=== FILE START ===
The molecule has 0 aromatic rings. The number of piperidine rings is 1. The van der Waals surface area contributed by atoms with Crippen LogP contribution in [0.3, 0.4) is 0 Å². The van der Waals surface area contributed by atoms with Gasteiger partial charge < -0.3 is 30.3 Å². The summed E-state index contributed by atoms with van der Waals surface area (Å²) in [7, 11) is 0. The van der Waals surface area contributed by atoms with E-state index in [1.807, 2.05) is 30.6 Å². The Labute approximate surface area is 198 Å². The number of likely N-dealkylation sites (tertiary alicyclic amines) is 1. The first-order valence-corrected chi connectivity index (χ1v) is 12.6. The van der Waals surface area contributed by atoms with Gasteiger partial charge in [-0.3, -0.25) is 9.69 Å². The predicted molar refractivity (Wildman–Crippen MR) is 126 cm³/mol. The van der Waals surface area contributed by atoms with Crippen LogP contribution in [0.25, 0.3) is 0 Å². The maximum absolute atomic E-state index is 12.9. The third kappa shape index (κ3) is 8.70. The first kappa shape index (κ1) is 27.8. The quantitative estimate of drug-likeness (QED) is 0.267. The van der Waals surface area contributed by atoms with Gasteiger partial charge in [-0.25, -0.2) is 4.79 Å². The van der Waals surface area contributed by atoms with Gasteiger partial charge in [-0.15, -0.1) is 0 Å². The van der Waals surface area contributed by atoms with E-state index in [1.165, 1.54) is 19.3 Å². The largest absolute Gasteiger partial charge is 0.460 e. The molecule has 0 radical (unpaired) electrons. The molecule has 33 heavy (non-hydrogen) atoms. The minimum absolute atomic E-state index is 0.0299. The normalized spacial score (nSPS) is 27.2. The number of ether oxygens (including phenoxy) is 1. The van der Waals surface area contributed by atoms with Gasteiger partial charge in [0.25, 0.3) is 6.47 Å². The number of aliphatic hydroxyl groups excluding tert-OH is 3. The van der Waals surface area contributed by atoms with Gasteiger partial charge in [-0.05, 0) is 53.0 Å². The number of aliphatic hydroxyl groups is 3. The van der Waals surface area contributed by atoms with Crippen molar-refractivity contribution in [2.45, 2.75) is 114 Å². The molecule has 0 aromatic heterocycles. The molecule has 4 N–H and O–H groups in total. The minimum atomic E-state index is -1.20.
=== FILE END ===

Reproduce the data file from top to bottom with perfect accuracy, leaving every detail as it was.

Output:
The molecule has 0 aromatic rings. The number of piperidine rings is 1. The van der Waals surface area contributed by atoms with Crippen LogP contribution in [0.3, 0.4) is 0 Å². The van der Waals surface area contributed by atoms with Gasteiger partial charge < -0.3 is 30.3 Å². The summed E-state index contributed by atoms with van der Waals surface area (Å²) in [7, 11) is 0. The van der Waals surface area contributed by atoms with E-state index in [1.807, 2.05) is 30.6 Å². The Labute approximate surface area is 198 Å². The number of likely N-dealkylation sites (tertiary alicyclic amines) is 1. The first-order valence-corrected chi connectivity index (χ1v) is 12.6. The van der Waals surface area contributed by atoms with Gasteiger partial charge in [-0.3, -0.25) is 9.69 Å². The predicted molar refractivity (Wildman–Crippen MR) is 126 cm³/mol. The van der Waals surface area contributed by atoms with Crippen LogP contribution in [0.25, 0.3) is 0 Å². The maximum absolute atomic E-state index is 12.9. The third kappa shape index (κ3) is 8.70. The first kappa shape index (κ1) is 27.8. The quantitative estimate of drug-likeness (QED) is 0.267. The van der Waals surface area contributed by atoms with Gasteiger partial charge in [-0.25, -0.2) is 4.79 Å². The van der Waals surface area contributed by atoms with Gasteiger partial charge in [-0.15, -0.1) is 0 Å². The van der Waals surface area contributed by atoms with E-state index in [1.165, 1.54) is 19.3 Å². The largest absolute Gasteiger partial charge is 0.460 e. The molecule has 0 radical (unpaired) electrons. The molecule has 33 heavy (non-hydrogen) atoms. The minimum absolute atomic E-state index is 0.0299. The normalized spacial score (nSPS) is 27.2. The number of ether oxygens (including phenoxy) is 1. The van der Waals surface area contributed by atoms with Gasteiger partial charge in [0.25, 0.3) is 6.47 Å². The number of aliphatic hydroxyl groups excluding tert-OH is 3. The van der Waals surface area contributed by atoms with Gasteiger partial charge in [-0.05, 0) is 53.0 Å². The number of aliphatic hydroxyl groups is 3. The van der Waals surface area contributed by atoms with Crippen molar-refractivity contribution in [2.45, 2.75) is 114 Å². The molecule has 0 aromatic heterocycles. The molecule has 4 N–H and O–H groups in total. The minimum atomic E-state index is -1.20.